Then on another ES node (3), the thread pool for processing queries is filled up and requests get pooled. As the performance is badly affected by this, our engine marks the status of the node as red. This effects the ES cluster (4), which turns to yellow, as the throughput is decreasing. The two issues generated are aggregated to the initial incident.

As the cluster affects the performance of the index (5), we mark the index as yellow and add the issue to the incident. Now the performance of the product search transactions is effected, and our performance health analytics will mark the transaction as yellow (6) which also affects the health of the application (7).

As both the application and the transaction are effected, our incident will actually fire with a yellow status saying that the product search performance is decreasing and users are affected. The path to the two root causes are highlighted – the I/O problem and the Threadpool problem. As seen in the screenshot, Instana will show the evolution of the incident, and the user can drill into the components at the time the issue was happening – including the exact historic environment and metrics at that point of time.

This shows the unique capabilities of Instana:

  • Combining physical, process, and trace information using the graph to understand their dependencies.
  • Intelligence to understand the health of single components, but also the health of clusters, applications, and traces.
  • Intelligent impact analysis to understand if an issue is critical or not.
  • Show the root cause of a problem and give actionable information and context.
  • Keeps the history of the graph, its properties, metrics, changes and issues, and provide a “timeshift” feature to analyze any given problem with a clear view on the state and dependencies of all components.

Finding root cause in modern environments will only get more challenging in the coming years. The simple example above has shown that finding the root cause is not a trivial task without understanding of the context, dependencies, and impact. Now think of “liquid” systems based on µServices that add and remove services all the time with new releases pushed out frequently – Instana keeps track of the state and health in real time, and understands any impact of these changes or issues. This is all done without any manual configuration and in real time.



Zones can be in different continents and regions. They can fail or have different performance characteristics.


Either physical, virtual or “as a service”. Each host has resources like CPU, memory and IO that can be a bottleneck. Each hosts runs in one zone.


Running on top of a host and can be managed by a scheduler like Kubernetes or Mesos.


Running in the container (usually one per container) or on the host. Can be runtime environments like Java or PHP but also middleware like Tomcat, Oracle or Elasticsearch.


Many services can act as a group or cluster, so that they appear as one distributed process to the outside world. The number of instances within cluster can change and can have an impact on the cluster performances.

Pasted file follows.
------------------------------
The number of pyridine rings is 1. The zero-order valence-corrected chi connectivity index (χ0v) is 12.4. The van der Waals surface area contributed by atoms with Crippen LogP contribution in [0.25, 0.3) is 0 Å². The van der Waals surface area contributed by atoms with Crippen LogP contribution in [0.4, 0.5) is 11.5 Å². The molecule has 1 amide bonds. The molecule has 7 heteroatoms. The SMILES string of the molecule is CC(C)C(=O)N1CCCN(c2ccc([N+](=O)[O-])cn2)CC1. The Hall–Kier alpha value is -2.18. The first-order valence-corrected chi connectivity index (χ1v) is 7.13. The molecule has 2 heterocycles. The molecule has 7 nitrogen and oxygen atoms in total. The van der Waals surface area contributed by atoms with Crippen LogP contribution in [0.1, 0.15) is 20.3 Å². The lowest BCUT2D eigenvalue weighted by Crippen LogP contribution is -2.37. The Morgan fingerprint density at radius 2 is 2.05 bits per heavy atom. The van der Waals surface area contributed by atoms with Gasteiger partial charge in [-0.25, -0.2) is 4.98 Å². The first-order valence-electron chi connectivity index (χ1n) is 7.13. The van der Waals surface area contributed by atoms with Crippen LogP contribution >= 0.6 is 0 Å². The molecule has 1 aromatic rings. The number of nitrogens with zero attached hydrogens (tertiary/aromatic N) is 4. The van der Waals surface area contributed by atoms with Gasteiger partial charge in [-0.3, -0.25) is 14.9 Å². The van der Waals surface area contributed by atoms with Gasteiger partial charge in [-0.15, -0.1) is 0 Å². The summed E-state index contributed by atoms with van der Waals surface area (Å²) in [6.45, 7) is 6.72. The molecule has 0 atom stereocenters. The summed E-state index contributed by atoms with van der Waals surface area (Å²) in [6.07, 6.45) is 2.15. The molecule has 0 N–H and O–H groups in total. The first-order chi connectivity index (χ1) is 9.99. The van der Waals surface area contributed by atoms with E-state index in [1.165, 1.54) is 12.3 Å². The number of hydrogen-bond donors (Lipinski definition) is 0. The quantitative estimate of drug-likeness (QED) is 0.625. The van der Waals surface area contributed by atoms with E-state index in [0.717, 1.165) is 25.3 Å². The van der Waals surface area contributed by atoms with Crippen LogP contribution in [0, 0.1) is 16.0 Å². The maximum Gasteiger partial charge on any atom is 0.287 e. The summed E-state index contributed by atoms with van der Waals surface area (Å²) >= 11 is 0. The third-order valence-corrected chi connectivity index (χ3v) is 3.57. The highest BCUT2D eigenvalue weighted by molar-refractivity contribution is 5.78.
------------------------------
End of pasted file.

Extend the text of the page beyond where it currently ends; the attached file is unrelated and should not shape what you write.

Logical units of work that can have many instances and different versions running on top of the previous mentioned physical building blocks.


Public API of a service, to expose specific commands to the rest of the system.

Application Perspective

A perspective on a set of services and endpoints defined by a common context (declared using tags).


A trace is the sequence of synchronous and asynchronous calls between service endpoints. Services talk to each other and deliver a result for a user request. Transforming data in a data flow can involve many services.


Describes an activity within a monitored process, typically a request between two services. A trace is composed of one or more calls. A call is composed of either one or two spans:

  • entry span: For example an HTTP request from an uninstrumented process to an instrumented process.
  • exit span: For example a database call from an instrumented process to a database (databases are not instrumented).
  • exit + entry span pair: For example an HTTP request from an instrumented process to another instrumented process. There will be an exit span for the client process and an entry span for the process serving the response.
  • intermediate span: For example custom spans added via the SDK, instrumented in-process caching or instrumented view technologies.


The lowest granularity level at which data is collected by the Instana tracers. A span represents an activity within a monitored process, e.g. an incoming or outgoing HTTP request, a received message or a database call.

  • Self Time: Self time is a property of a span which denotes the time spent just in the span itself without calls to the underlying services.
  • Waiting Time: The waiting time denotes the time spent waiting for calls to underlying services to return.
  • Network Time: The network time is always present between an exit span and an entry span, and represents the time between the exit and entry span.


The Dynamic Graph is created and updated automatically. The definition of some components, like services, can be further specified through service configuration.

Graph traversal and scoping can be accomplished using our powerful dynamic focus ability.